Cookie pains

In 2020 Cookie Management should not be a hot topic. Unfortunately, going around, you can still see important firms doing messy things. Let’s see an example with some humour.

Some days ago, the Italian Privacy Authority launched a public consultation on updates to Cookie Laws. Personally, I thought that cookie law is not a theme in 2020: breaking cookie law is not simple, the only thing you have to do is to ask permission to the user before creating cookies (then you should differentiate technical cookies from profiling cookies, bla bla bla).

What are cookies? They are small pieces of informations stored by your browser in order to do a lot of things (remember your language, options you have chosen, and, obviously track your behaviour while you are navigating the website). To see them, you can press F12 on most browsers look at “Application” from the top menu and you will find the cookie list:

If you get caught creating cookies without permission, you’ll get a fine under GDPR. Don’t get me wrong: if you are a small business, and don’t have time to manage your website, something can get misplaced or deactivated and a cookie may be created when you do not want. But if you are a big company that is not acceptable (and your fine could be amazingly big).

Let’s look at the website of a gov-owned company (gov is big by definition): I can tell their story, once upon a time they had a static, unresponsive, self-produced website, but at a certain point they asked to a well-known agency to change their image (new name, new logo, new corporate colours, all the marketing things to look younger, smarter, cooler, etc.) and then they outsourced the website.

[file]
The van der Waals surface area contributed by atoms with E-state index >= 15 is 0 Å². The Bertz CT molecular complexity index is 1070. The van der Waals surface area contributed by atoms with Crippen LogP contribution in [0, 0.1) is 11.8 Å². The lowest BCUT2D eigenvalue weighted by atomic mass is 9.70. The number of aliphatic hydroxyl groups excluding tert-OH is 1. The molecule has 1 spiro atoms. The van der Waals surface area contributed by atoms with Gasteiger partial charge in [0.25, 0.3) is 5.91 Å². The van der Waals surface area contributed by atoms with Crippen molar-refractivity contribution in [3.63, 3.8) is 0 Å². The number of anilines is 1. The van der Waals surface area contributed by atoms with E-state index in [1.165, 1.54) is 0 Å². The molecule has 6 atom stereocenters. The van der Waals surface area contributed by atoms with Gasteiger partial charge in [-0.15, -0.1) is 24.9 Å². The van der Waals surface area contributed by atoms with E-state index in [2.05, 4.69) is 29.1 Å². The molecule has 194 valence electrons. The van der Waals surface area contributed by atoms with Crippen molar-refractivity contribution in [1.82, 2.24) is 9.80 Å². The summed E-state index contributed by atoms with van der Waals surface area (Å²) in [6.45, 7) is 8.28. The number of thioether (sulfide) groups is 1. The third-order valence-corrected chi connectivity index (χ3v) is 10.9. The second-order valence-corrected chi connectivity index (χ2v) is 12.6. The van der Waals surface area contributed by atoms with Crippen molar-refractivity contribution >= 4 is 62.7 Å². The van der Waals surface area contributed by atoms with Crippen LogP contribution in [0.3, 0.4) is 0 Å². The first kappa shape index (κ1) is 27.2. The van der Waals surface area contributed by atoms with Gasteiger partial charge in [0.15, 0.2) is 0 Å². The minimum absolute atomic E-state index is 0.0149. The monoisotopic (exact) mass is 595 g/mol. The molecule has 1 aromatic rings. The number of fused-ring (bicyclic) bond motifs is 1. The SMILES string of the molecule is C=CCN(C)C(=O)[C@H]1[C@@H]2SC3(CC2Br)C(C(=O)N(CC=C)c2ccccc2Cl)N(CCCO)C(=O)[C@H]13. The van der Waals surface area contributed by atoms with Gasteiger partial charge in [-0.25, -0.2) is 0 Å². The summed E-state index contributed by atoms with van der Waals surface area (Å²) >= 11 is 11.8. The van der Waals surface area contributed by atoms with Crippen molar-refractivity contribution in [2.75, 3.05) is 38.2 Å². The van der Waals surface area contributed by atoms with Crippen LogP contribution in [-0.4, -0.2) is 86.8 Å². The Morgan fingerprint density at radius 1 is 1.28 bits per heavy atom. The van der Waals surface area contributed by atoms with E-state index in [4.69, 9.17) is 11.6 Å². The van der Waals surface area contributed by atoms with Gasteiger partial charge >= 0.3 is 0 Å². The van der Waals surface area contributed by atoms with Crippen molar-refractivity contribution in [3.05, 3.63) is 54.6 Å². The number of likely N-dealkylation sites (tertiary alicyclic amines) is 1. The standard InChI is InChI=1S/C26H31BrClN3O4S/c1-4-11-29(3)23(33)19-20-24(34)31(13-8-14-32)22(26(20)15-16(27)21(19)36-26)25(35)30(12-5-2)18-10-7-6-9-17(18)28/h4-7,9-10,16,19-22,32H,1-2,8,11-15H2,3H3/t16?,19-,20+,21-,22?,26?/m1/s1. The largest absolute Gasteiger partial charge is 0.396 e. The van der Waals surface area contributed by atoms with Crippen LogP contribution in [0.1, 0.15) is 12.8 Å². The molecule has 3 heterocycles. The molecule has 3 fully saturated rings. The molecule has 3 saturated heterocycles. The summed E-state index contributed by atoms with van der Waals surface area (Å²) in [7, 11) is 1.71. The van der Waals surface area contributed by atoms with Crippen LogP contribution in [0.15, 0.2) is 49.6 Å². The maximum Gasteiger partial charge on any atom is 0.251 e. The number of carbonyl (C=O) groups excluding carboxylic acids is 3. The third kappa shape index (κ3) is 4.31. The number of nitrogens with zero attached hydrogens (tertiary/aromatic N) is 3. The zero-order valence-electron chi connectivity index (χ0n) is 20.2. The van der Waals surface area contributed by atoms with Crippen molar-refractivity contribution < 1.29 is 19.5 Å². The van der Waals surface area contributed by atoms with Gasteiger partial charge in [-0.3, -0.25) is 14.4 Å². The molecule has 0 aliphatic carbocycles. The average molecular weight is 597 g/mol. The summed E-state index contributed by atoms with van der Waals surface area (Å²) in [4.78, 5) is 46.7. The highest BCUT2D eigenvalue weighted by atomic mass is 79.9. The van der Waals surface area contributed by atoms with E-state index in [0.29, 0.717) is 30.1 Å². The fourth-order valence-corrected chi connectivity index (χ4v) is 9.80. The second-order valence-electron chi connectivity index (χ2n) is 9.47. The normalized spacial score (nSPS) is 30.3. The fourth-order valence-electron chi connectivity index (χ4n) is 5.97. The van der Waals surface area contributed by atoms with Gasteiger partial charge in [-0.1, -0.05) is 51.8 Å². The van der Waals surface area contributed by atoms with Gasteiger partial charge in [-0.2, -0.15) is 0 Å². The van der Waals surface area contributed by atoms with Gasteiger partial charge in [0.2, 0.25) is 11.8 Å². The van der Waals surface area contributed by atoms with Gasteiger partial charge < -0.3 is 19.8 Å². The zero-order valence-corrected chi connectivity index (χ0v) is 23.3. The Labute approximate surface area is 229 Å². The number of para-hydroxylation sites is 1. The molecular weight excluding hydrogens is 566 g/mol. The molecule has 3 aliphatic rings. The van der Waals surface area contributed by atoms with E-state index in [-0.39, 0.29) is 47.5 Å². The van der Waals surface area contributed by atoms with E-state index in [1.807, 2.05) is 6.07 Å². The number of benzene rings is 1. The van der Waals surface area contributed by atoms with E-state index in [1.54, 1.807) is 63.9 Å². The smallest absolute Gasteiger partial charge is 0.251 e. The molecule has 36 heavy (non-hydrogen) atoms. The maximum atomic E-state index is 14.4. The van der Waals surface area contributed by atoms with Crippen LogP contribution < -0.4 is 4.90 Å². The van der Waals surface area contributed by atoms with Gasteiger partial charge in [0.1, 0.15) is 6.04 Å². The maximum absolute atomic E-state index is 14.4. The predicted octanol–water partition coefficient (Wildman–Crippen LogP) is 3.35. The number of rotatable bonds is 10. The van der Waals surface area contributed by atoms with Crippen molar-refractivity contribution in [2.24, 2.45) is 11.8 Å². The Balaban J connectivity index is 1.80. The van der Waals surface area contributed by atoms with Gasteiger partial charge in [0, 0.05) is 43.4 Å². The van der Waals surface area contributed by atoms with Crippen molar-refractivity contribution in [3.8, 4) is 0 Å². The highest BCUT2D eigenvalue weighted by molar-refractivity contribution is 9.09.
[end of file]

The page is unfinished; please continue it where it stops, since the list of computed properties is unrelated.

Since this is a true example I obviously had to cover everything that can identify the company, but looking to the website I ensure you that, by a marketing point of view, they did a good job. Let’s see:

Created with GIMP

After a couple of seconds, the homepage is obscured by a blue page asking you permission about cookies, and tells you that if you continue on the website you accept all the legal things and so on. Apparently, everything is ok: you cannot even see the website without giving consent to cookies:

Created with GIMP

Let’s press F12, and let’s see if everything is ok:

Created with GIMP

Uh oh… We have some _ga and _gid items: Google Analytics cookies are tracking us, and they are doing that before we gave consent to cookie creation. No good.
What happened here? The company did a DPIA, has a DPO, has a privacy policy, has a “registro dei trattamenti” (a document where any data treatment process is listed and given an appropriate owner): papers are perfect, internal people are responsible for writing contents, but no technical audit has been performed on the outsourced website (to tell you the truth, it is about a year that I use their website as an example of how things can go wrong; somebody should tell them, but I don’t like to have to accept their legal terms to do that). The problem here is (likely) that the code that creates the cookies is executed before the cookie consent page visualization code; put the code in the right place and everything will be fine. You can do that by hand, or, if you are using WordPress, the cookie banner plugin will have a specific field to put the Google Analytics code into. If you do that the right way, you won’t see Google Analytics _ga and _gid cookies before having given your consent (some websites will reload the page to create cookies as soon as you give consent, others will create them when you get into an internal page).

If you say no (and you should always have the opportunity to say no) no tracking cookies will be created (example of denied consent from my website):

What’s the lesson here? In Italy GDPR things are perceived as a legal issue, usually treated by legal people. Some of them acquired sufficient technical knowledge to manage things, some others did not: in that case you need tech people to assess tech things (and data protection is a tech thing, at least often).

And ah, yes, my website creates a cookie to store the fact you did not give consent to cookies… I should write that 😀 😀 😀